A Brief History of Oral Surgery
Oral surgery has made huge strides in technological and methodological advancement in the past few years alone. Procedures are faster and less invasive than ever before. The rapid evolution of the industry in this century alone is impressive enough. However, our current understanding of oral surgery is even more striking when you consider the humble beginnings of oral surgery.
We believe it’s important for our patients to understand why they come into our office. Comprehending how we operate now is equally as important as knowing our roots. To garner an appreciation for the unique focus of maxillofacial surgery, we believe it’s useful to look back at the movements and individuals that shaped our industry to its present form.
The First Oral Surgeons
Oral surgery can be traced as far back as ancient Greece. Dating from 1200 BC, evidence suggests the first treatments of oral diseases were performed not by highly-educated medical professionals, but by clerics. Priests, who were followers of Asclepius, the Greek god of medicine, administered these treatments. Although these practices were largely herbal, these “surgeons” also performed tooth extractions.
The famous Greek physician Hippocrates described manually reducing the dislocation of the mandible. His method is still used by some oral surgeons today (with updates, of course).
Images of some of these procedures look very different from the practice today. General anesthesia didn’t come into common medical practice until the late 19th Century. Leaders of the industry such as Simon P. Hullihen, the first designated oral surgeon, performed complicated facial surgeries without anesthesia.
Widening the Scope of Oral Surgery
The sphere oral surgery industry expanded during the Middle Ages. Again during the Renaissance, a heightened emphasis on mathematics and science fostered increased interest and investment in medical technology.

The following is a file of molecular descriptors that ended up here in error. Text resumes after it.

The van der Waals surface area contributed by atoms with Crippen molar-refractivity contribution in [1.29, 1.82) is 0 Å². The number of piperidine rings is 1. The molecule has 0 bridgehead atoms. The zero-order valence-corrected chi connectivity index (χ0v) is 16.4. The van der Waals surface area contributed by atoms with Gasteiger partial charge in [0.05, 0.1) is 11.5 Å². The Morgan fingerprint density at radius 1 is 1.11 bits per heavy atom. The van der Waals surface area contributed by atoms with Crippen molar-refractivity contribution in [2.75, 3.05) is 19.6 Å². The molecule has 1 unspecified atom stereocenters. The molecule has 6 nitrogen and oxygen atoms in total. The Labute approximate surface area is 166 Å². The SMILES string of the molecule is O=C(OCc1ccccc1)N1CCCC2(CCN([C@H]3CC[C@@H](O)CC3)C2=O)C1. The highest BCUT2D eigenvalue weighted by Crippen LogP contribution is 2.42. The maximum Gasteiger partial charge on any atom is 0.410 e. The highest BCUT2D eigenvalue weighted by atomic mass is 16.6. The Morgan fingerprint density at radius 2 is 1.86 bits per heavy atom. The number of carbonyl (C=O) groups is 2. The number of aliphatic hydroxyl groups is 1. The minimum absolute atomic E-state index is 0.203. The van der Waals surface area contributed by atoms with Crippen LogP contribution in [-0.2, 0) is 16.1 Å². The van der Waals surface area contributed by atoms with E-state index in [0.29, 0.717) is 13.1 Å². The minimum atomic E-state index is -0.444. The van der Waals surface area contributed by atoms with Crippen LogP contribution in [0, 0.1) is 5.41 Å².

International conflict in the first half of the 20th Century spurred another revolution in oral surgery. As Hippocrates put it, “war is the only proper school for a surgeon.” Traumatic injuries in both World Wars necessitated rapid improvement of surgical procedures.
Today, the field of oral surgery is more exciting than ever before. Stem cell research has opened the door for medical potential that was unimaginable 50 years ago. In the coming years, we may be able to literally grow human teeth, making implants and dentures obsolete.
Oral surgeons are no longer priests or experimental doctors. Those who wish to pursue a career in oral surgery need years of school and residency prior to earning their certificate. Here at Beaverton Oral Surgeons, you can be confident that our staff is exceptionally trained.
At Beaverton Oral Surgeons, we acknowledge the humble beginnings of our industry while pushing the limits established by other practices who rely on outdated methods. We proudly take the lead in designing cutting edge surgical tools to propel us to the forefront of our industry.
For more information about our cutting edge methods, give us a call at (503) 646-7101.